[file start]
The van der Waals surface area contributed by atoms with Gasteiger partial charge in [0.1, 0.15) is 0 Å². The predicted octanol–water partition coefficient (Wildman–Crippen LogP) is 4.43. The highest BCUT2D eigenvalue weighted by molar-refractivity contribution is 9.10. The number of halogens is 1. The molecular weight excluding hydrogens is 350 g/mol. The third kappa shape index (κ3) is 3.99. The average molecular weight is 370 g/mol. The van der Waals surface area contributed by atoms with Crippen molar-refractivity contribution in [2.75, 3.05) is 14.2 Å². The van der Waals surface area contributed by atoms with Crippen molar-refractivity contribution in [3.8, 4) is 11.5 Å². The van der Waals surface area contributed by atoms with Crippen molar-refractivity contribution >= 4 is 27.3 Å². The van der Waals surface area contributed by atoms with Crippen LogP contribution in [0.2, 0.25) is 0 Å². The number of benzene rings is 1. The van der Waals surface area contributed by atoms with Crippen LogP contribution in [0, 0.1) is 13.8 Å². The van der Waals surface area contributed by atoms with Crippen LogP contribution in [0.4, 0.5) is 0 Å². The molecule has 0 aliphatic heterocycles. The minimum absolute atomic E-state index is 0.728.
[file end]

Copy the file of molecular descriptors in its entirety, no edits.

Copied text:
The van der Waals surface area contributed by atoms with Gasteiger partial charge in [0.1, 0.15) is 0 Å². The predicted octanol–water partition coefficient (Wildman–Crippen LogP) is 4.43. The highest BCUT2D eigenvalue weighted by molar-refractivity contribution is 9.10. The number of halogens is 1. The molecular weight excluding hydrogens is 350 g/mol. The third kappa shape index (κ3) is 3.99. The average molecular weight is 370 g/mol. The van der Waals surface area contributed by atoms with Crippen molar-refractivity contribution in [2.75, 3.05) is 14.2 Å². The van der Waals surface area contributed by atoms with Crippen molar-refractivity contribution in [3.8, 4) is 11.5 Å². The van der Waals surface area contributed by atoms with Crippen molar-refractivity contribution >= 4 is 27.3 Å². The van der Waals surface area contributed by atoms with Crippen LogP contribution in [0.2, 0.25) is 0 Å². The number of benzene rings is 1. The van der Waals surface area contributed by atoms with Crippen LogP contribution in [0, 0.1) is 13.8 Å². The van der Waals surface area contributed by atoms with Crippen LogP contribution in [0.4, 0.5) is 0 Å². The molecule has 0 aliphatic heterocycles. The minimum absolute atomic E-state index is 0.728.